Howard Dunham, his wife, Robin, and 12 of their 15 kids donned skates, grabbed a camera for family photos and hit the ice at the Covelli Centre on Saturday.
The Dunham family, of Alliance, tries to participate in a family activity each weekend, but the family skate at the Covelli Centre this weekend was special — it was a celebration of adoption. The Dunhams have three birth kids, 10 adopted, and two foster.
November is National Adoption Month and the Dunhams joined about 200 other families with adopted and foster children for an open skate and mixer at the center. Kim Stewart, director of permanency planning at the Northeast Ohio Adoption Services, said the idea is just to have a good time and maybe even match up potentially new families.
“We just want to celebrate with adoptive and foster families. There are some kids here waiting to be adopted and some families looking to adopt, but it is really more just a celebration of adoption,” said Stewart. “This is a good way for families to get together and celebrate what they have done. Taking a child in the foster system is a challenging thing, but also rewarding.”
Howard Dunham said he and his family have no problem with the celebration aspect. In fact, the open skate will be one of the family’s last outings before another big celebration — Thanksgiving, which usually takes a minimum of two turkeys, two hams and a lot of fixings to feed the immediate family.
Dunham said a large family with lots of kids in the house just came naturally to him and his wife.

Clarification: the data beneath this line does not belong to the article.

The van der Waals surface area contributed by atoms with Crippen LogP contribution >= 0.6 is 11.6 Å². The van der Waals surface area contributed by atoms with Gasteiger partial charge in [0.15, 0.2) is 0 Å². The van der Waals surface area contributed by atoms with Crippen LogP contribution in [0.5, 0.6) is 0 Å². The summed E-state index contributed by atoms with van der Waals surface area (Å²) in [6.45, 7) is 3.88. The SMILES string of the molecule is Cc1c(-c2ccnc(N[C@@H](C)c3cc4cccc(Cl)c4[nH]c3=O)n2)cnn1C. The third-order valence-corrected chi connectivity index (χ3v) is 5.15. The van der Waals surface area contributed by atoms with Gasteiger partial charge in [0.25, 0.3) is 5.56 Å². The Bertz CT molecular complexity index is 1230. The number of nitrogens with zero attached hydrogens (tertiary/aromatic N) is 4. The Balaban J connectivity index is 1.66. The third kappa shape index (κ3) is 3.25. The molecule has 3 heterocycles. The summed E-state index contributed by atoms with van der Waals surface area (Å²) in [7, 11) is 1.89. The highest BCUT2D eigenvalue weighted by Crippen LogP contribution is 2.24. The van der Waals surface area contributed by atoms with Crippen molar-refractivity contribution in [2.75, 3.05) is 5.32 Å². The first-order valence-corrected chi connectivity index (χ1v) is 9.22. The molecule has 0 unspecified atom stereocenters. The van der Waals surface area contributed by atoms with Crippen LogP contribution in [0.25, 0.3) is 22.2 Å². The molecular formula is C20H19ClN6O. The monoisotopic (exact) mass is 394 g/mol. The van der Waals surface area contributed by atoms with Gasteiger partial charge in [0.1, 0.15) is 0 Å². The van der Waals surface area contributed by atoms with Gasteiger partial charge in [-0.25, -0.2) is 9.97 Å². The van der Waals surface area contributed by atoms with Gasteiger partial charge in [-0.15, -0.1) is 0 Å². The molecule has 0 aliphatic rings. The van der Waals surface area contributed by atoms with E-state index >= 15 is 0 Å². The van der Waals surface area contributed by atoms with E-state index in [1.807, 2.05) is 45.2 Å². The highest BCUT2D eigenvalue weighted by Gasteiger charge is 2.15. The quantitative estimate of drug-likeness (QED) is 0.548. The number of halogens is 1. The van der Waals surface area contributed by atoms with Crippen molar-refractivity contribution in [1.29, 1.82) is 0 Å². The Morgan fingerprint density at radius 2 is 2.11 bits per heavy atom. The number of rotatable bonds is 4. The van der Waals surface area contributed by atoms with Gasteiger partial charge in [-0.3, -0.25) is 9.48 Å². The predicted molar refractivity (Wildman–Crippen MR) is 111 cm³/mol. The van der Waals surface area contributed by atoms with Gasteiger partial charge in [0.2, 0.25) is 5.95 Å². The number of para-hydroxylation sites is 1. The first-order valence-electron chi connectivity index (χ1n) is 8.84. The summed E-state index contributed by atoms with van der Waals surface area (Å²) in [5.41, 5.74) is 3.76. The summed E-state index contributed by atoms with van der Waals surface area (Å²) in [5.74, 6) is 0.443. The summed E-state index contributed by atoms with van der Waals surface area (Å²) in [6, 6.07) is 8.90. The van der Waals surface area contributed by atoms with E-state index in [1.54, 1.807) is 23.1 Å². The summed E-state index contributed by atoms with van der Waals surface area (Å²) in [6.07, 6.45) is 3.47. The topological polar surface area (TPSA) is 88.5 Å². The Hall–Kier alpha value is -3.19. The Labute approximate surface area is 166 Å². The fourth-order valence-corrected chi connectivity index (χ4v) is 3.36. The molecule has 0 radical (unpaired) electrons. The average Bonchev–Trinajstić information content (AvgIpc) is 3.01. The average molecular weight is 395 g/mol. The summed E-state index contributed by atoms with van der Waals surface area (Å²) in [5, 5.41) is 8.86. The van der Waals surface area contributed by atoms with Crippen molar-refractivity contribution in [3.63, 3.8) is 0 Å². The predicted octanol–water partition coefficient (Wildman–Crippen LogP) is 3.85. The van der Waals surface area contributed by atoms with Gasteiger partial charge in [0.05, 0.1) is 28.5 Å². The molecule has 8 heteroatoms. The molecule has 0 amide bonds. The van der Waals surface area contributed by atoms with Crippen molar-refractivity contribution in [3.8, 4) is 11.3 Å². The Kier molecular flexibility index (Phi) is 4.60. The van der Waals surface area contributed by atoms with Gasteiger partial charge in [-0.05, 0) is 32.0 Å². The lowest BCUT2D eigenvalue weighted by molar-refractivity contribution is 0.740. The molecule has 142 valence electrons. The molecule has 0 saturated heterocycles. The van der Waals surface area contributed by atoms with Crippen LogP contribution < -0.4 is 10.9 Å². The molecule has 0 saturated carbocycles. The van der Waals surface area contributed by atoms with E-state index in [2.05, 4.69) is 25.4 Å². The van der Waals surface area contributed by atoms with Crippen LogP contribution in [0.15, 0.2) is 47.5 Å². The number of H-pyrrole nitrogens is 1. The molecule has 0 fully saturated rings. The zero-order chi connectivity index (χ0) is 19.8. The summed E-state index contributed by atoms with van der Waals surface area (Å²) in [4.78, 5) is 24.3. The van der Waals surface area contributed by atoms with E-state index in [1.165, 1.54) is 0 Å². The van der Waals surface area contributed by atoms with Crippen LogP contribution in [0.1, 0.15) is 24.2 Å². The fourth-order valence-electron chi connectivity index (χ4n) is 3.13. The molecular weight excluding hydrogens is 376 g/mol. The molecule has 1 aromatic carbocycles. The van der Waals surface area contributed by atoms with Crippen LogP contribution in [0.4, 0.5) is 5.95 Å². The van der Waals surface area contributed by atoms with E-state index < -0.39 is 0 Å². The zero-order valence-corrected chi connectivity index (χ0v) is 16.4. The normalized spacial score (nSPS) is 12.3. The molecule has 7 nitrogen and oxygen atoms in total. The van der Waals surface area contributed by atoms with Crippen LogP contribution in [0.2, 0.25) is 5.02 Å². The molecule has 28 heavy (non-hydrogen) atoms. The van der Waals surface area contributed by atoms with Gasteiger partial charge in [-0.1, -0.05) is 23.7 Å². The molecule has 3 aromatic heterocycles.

“We have always had her nieces and nephews and my nieces and nephews around. We thought about fostering for about five years before going forward. The first group of kids we had for five years before adopting them, and we just went on from there,” he said.
The adoption and fostering experience has been rewarding, Dunham said.
“You get to show kids a better side. Some of the kids we get have never seen anything, never been to even a zoo or anything. We just try to show them a better side with a stable home,” he said. “We feel we have made a difference.”
Theresa Pancoe, Mahoning County Children Services, said the county has 23 children waiting for adoptive homes. She said foster parenting is encouraged because that often leads to adoption. “The majority of our adoptions are by our foster parents,” she said.
Mahoning County, Pancoe said, typically places 10 to 15 kids in adoptive homes annually. There is an intensive six-month process, including classes and home study, for those looking to become adoptive or foster parents.
Toni and J.R. Saccomen of Youngstown have completed the process and have adopted a 16-month-old boy and are in the process of adopting a 3-year-old boy. They also have a 5-year-old foster child. All three children were there for play and food at the Covelli Centre.
Toni Saccomen said she and her husband have 23-year-old twin birth daughters and decided to look into adoption after the twins graduated from school.
“We had talked about it for years, but when the kids were out of school and doing their own thing, we decided it was a prime opportunity to check it out,” she said. “Our goal was to adopt two boys.”
Like the Dunhams, the Saccomens said the experience has been absolutely rewarding and the help from children services has been excellent.